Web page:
If Advent in its entirety is about getting back on track and focussing on waiting with expectation for the coming king, then today, Gaudete Sunday is a time when we can rejoice about all the good things given to us, as part of that preparation.
The first reading we had this morning comes from what is known as a judgement oracle which speaks of the wickedness of Jerusalem and the punishment and conversion of the nations to faith in the Lord. The book of Zephaniah, which was written in the seventh century before Christ, is predominantly about judgement, but it turns to salvation at the end.
Zephaniah, like many prophets understood that amongst other things, poverty and austerity can really pull people down. Psychologically and physically. The attitude to psychological health can either build up or break down a person, and Zephaniah is aware of that. He uses the imperative “Rejoice!” and “Do not fear!” “You shall fear no more.” Humans are inherently fearful – we fear that God is not with us, and that we will not be able to overcome whatever obstacle we see before us. We fear that we won’t be able to provide enough, or have enough, or even be enough. Zephaniah’s word acknowledges our fear, but instead of compounding that fear with more judgement, he presents the opposite, joy. “Rejoice!”
The women of the Hebrew Bible had a tradition of singing during times of crises and also celebrations and the song in the book of Zephaniah resonates with that tradition.
Our own preparations through Advent are penitential – we’re invited to acknowledge that our spiritual journeys aren’t always focussed directly on God, they might weave and wander. They might go around in circles for days before straightening up for a while when our focus returns to God. We have times when things seem to be going right, and sometimes there are the stretches of time when we just can’t seem to get going. There are those who feel that they can bring what they’re struggling with to God and sing and worship through that and by the end might feel that they are more focussed on God than they were to begin with. And there are those who feel that when they’re struggling that they cannot come to God until they have worked through some of the struggle themselves and then they might be able to sing praises to God. Being able to rejoice and praise God is something that our culture has taught us is highly individual, dependant on who we are and how we feel. But Zephaniah’s command and use of the imperative is that we should rejoice, regardless of our own individual feelings. This is a corporate statement. When we come together, we are no longer individuals seeking our own salvation, but one body seeking salvation for the church.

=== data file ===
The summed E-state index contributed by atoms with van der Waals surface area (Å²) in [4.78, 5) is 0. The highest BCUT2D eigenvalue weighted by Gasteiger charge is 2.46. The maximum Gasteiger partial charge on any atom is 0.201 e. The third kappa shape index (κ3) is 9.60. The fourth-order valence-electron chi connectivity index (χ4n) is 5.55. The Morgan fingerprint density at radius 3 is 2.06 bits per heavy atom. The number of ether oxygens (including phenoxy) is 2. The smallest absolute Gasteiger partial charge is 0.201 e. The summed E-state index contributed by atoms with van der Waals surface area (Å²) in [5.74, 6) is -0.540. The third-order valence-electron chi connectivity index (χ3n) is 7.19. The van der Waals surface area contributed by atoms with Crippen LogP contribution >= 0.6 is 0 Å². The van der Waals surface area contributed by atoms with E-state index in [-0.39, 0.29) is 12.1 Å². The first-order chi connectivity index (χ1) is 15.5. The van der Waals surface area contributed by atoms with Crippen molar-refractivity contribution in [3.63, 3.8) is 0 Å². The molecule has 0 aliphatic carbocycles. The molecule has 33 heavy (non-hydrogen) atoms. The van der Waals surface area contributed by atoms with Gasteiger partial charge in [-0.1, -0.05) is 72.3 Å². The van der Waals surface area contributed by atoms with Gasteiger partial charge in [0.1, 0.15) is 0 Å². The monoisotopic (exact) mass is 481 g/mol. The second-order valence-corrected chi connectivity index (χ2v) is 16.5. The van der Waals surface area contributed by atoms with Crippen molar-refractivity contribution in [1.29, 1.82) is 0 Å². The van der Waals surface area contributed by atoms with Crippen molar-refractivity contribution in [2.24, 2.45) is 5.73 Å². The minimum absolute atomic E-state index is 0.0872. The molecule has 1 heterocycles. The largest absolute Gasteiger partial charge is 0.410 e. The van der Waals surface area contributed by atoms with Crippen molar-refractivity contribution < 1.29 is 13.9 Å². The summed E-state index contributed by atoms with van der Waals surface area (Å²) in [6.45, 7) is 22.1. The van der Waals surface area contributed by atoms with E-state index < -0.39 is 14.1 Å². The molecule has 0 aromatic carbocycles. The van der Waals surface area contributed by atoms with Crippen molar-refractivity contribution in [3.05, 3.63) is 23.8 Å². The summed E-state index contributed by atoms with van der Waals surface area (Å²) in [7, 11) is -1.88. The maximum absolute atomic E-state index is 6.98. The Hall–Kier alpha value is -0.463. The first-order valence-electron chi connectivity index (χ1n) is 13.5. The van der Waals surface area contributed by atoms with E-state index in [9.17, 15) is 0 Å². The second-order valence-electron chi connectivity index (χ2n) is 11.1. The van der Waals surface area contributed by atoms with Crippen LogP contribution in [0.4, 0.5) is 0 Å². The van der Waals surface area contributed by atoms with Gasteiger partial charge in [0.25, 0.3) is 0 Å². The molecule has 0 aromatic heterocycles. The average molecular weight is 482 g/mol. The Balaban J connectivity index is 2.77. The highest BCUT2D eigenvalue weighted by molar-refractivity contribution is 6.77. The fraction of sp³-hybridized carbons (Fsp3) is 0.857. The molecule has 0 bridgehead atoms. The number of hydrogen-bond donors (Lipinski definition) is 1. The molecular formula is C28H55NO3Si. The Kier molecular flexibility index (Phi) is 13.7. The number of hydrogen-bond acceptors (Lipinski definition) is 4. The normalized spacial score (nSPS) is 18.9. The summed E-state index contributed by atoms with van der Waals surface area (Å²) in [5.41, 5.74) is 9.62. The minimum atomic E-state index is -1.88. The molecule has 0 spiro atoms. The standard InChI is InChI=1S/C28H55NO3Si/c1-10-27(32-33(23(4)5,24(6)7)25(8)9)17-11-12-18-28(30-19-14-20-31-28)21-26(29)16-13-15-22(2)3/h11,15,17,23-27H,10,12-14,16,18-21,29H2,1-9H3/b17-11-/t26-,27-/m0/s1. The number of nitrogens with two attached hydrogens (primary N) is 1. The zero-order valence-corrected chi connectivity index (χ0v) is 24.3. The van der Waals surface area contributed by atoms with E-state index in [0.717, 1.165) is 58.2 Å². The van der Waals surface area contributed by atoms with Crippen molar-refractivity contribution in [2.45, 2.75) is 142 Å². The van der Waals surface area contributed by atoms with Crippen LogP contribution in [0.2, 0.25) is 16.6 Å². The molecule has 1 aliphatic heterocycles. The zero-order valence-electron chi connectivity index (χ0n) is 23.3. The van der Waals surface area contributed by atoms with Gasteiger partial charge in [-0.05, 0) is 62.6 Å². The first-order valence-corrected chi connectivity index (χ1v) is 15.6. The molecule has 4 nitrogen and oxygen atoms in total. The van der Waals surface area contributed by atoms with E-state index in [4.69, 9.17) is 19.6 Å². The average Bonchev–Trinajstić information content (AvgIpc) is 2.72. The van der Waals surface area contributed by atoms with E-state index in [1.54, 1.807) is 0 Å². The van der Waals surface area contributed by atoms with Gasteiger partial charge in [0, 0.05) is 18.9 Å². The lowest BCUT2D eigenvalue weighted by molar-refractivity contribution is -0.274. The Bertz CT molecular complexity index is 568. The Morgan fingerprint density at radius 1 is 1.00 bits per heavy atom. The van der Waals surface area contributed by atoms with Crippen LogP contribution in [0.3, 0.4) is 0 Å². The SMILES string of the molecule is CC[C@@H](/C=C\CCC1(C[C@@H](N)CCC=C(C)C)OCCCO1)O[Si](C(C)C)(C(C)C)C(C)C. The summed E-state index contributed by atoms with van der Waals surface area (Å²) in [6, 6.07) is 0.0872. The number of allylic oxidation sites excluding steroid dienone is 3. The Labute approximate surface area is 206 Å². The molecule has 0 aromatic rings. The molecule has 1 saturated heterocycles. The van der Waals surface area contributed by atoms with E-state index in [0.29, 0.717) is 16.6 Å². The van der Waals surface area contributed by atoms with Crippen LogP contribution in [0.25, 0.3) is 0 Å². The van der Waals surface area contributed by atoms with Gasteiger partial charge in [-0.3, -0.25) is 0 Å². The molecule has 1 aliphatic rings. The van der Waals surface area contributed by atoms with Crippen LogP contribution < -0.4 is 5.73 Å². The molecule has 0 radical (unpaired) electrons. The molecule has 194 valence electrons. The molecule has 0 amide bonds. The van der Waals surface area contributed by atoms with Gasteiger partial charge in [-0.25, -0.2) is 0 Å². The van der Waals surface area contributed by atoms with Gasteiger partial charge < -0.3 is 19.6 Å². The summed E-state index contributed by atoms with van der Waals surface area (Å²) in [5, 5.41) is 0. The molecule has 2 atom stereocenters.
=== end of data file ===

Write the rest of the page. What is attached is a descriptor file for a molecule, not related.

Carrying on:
Rejoicing continues in the canticle from Isaiah. Forgiveness, comfort, joy, and the presence of God. It is not that God is present apart from us, or a little way away. It is not that he is in the sky above us, in the starry heavens, but as Isaiah writes, he is great in our midst. He is my strength and my might. He dwells in amongst us, not just from Christmas when we remember and celebrate Christ’s birth, but that God is amongst us all, here and now.
And as if that is not enough, our reading from Philippians tells us to rejoice too. The Lord is near. Our reading shows that the Philippians were anxious. Anxiety from or about what we don’t know, but I know that each of us feels anxious from time to time about various matters. Paul draws the anxiety to God by calling the people to prayer. This might have been silent prayer, but equally, depending on the culture one was in, this could have involved singing, just as the women of the Hebrew Bible did in times of crisis. Paul’s actions echo that of Zephaniah, in that Zephaniah having delivered oracles of judgement then followed up with an oracle of salvation. Paul could have continued to choose anxiety but instead chooses prayer and peace.
The gospel passage is no different. Yes, there appears to be an inordinate amount of judgement, but there is also a message of hope, of expectation. John attacks those in the crowd who justify themselves by their stance in their religion by telling them that their bloodline has nothing to do with their belonging to or being part of Israel. The challenge is that their heritage can no longer be a comfort to them. It is faith, and it was faith in Abraham’s time, in Zephaniah’s and Isaiah’s time, in Paul’s time and in our time that enables one to be called a child of Abraham.
The grace and favour that God bestows on us shows that our expectations pale into insignificance when presented with a living God who chose, and continues to dwell amongst us. The expectation of what we should do is part of our commitment to the relationship that we hold dear in both allowing Christ to dwell within and submitting to the authority that Christ has in our lives, both corporately and individually.
Though we are watchful in Advent, waiting expectantly for Christ, both as individuals but also as a body, we rejoice in the good things we have received and anticipate in receiving, knowing that God is indeed with us.